It is the parties fault in that far too many right-wing Labour supporters try to paint anybody even vaguely on the left as being somehow dangerous, and it is the sort of supercilious article like this one of Akehurst’s who have driven them out.

  • AlanGiles

    If you say so, Mr. Blackshaw. I am of the working class, and worked all my life, getting my hands dirty. But still I am sure you know better than myself what I am.

  • AlanGiles

    Miliband is so keen to draw a line under the NL years which is no doubt why he still has ardent Blairites in positions of aiuthority in the party?

    • John Reid

      Blair ,had loads of former trots, or admirers of the 74/79 labour gov,t in his cabinet, so criticising miliband for having BLairites in his front bench, is irrelevant.

  • Pingback: Do we really need to resuscitate the Convention of the Left? : David Osler

  • http://www.facebook.com/people/Harry-Paterson/522627113 Harry Paterson

    What miserable, defeatist, cynical clap-trap. Labour has not only *failed* to provide an adequate opposition to the coalition’s class-spite austerity, it has systematically *betrayed* its core support but it’s relentless and unashamed embracing of neoliberlism.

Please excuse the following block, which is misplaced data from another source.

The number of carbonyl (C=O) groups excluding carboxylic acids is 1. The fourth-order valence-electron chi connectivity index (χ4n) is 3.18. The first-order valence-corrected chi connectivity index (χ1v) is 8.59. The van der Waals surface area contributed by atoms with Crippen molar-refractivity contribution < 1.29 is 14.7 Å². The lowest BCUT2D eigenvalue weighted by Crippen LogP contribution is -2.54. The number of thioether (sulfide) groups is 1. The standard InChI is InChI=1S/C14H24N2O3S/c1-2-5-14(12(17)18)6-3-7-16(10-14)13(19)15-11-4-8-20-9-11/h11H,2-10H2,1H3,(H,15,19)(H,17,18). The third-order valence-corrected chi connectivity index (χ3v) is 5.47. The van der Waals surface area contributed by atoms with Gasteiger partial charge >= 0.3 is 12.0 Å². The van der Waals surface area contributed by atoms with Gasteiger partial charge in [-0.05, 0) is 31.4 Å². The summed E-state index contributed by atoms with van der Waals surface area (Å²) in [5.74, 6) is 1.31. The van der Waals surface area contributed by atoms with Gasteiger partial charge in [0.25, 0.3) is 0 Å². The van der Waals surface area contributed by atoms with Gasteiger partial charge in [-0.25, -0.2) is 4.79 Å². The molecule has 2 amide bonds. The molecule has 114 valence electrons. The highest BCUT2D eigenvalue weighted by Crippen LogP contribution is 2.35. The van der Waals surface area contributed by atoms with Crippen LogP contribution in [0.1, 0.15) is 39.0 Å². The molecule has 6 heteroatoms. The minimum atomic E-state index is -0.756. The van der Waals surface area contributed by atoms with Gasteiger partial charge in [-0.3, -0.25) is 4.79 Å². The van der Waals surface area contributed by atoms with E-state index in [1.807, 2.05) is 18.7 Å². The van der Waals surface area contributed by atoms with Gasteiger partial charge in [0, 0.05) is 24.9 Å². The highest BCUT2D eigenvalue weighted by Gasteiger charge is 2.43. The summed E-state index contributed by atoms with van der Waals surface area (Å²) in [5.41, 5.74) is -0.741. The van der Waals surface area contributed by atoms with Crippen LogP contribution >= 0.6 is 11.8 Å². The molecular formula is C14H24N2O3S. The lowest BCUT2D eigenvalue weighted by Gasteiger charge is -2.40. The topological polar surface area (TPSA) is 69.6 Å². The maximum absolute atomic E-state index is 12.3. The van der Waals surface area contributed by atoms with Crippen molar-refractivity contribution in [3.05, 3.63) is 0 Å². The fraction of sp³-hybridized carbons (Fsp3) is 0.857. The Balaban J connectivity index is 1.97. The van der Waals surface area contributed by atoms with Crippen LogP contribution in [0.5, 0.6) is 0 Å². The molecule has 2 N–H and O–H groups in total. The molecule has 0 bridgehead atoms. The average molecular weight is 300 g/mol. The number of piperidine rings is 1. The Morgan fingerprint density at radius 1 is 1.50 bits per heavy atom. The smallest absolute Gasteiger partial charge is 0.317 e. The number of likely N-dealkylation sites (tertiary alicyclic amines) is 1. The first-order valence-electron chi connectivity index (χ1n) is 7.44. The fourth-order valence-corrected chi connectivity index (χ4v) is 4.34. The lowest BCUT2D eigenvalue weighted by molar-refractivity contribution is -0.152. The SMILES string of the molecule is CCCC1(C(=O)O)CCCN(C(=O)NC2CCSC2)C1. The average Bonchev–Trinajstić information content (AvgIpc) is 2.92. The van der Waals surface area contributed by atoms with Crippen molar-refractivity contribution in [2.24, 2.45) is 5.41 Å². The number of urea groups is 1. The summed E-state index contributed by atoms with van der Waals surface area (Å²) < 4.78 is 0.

To the point now where its senior figures are on record, all over the place, stating they’d cut just like the Tories only, perhaps, a little less quickly and a little less deep.
    Is that it??? That’s your sainted network that opposes austerity, is it?

  • James

    This article utterly distorts what Owen wrote in his own piece. It is written in a tone that is breathtakingly conceited and is ironic in that poses the notion that Owen has a future in the Party by listening to the electorate yet, by virtue of what is says reveals a detachment from the electorate, and even the Party’s own rank and file, that is actually hard to comprehend.